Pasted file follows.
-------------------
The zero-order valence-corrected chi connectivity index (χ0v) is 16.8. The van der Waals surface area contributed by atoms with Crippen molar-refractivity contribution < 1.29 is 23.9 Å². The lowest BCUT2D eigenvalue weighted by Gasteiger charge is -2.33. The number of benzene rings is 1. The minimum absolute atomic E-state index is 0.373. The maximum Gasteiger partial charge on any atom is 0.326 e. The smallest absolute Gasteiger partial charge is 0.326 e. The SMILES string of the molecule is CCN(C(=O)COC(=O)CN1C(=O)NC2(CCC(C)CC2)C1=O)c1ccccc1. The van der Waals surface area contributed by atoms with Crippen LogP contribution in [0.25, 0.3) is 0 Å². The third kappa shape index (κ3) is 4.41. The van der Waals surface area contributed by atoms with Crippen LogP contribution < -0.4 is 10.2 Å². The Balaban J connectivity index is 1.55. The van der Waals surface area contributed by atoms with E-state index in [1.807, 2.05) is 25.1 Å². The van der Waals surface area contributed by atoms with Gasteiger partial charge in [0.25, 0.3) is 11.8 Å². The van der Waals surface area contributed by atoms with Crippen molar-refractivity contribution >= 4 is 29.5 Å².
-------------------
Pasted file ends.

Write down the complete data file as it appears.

The zero-order valence-corrected chi connectivity index (χ0v) is 16.8. The van der Waals surface area contributed by atoms with Crippen molar-refractivity contribution < 1.29 is 23.9 Å². The lowest BCUT2D eigenvalue weighted by Gasteiger charge is -2.33. The number of benzene rings is 1. The minimum absolute atomic E-state index is 0.373. The maximum Gasteiger partial charge on any atom is 0.326 e. The smallest absolute Gasteiger partial charge is 0.326 e. The SMILES string of the molecule is CCN(C(=O)COC(=O)CN1C(=O)NC2(CCC(C)CC2)C1=O)c1ccccc1. The van der Waals surface area contributed by atoms with Crippen LogP contribution in [0.25, 0.3) is 0 Å². The third kappa shape index (κ3) is 4.41. The van der Waals surface area contributed by atoms with Crippen LogP contribution < -0.4 is 10.2 Å². The Balaban J connectivity index is 1.55. The van der Waals surface area contributed by atoms with E-state index in [1.807, 2.05) is 25.1 Å². The van der Waals surface area contributed by atoms with Gasteiger partial charge in [0.25, 0.3) is 11.8 Å². The van der Waals surface area contributed by atoms with Crippen molar-refractivity contribution >= 4 is 29.5 Å².